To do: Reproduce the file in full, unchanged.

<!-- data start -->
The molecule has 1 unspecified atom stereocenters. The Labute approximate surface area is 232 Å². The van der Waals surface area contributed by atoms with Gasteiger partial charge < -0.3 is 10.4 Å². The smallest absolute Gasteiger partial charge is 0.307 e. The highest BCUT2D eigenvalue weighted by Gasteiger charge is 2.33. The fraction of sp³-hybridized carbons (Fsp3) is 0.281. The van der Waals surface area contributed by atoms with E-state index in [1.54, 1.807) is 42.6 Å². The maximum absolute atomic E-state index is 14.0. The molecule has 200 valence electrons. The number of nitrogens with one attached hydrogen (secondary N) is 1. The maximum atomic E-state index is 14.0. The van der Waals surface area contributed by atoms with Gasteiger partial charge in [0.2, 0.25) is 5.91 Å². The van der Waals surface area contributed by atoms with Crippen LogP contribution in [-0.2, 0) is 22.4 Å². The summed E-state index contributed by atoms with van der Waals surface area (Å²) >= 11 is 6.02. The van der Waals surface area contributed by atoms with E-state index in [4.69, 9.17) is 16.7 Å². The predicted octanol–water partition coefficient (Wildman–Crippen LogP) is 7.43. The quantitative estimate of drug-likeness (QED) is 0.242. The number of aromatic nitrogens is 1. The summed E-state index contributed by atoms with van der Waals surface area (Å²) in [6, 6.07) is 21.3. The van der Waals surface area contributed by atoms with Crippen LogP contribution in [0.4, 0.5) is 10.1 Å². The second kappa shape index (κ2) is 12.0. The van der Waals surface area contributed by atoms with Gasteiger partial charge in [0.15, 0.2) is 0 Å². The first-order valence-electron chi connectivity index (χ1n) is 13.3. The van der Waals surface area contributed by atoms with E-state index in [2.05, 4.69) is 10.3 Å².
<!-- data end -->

The molecule has 1 unspecified atom stereocenters. The Labute approximate surface area is 232 Å². The van der Waals surface area contributed by atoms with Gasteiger partial charge < -0.3 is 10.4 Å². The smallest absolute Gasteiger partial charge is 0.307 e. The highest BCUT2D eigenvalue weighted by Gasteiger charge is 2.33. The fraction of sp³-hybridized carbons (Fsp3) is 0.281. The van der Waals surface area contributed by atoms with E-state index in [1.54, 1.807) is 42.6 Å². The maximum absolute atomic E-state index is 14.0. The molecule has 200 valence electrons. The number of nitrogens with one attached hydrogen (secondary N) is 1. The maximum atomic E-state index is 14.0. The van der Waals surface area contributed by atoms with Gasteiger partial charge in [0.2, 0.25) is 5.91 Å². The van der Waals surface area contributed by atoms with Crippen LogP contribution in [-0.2, 0) is 22.4 Å². The summed E-state index contributed by atoms with van der Waals surface area (Å²) >= 11 is 6.02. The van der Waals surface area contributed by atoms with E-state index in [4.69, 9.17) is 16.7 Å². The predicted octanol–water partition coefficient (Wildman–Crippen LogP) is 7.43. The quantitative estimate of drug-likeness (QED) is 0.242. The number of aromatic nitrogens is 1. The summed E-state index contributed by atoms with van der Waals surface area (Å²) in [6, 6.07) is 21.3. The van der Waals surface area contributed by atoms with Crippen LogP contribution in [0.4, 0.5) is 10.1 Å². The second kappa shape index (κ2) is 12.0. The van der Waals surface area contributed by atoms with Gasteiger partial charge in [0.15, 0.2) is 0 Å². The first-order valence-electron chi connectivity index (χ1n) is 13.3. The van der Waals surface area contributed by atoms with E-state index in [2.05, 4.69) is 10.3 Å².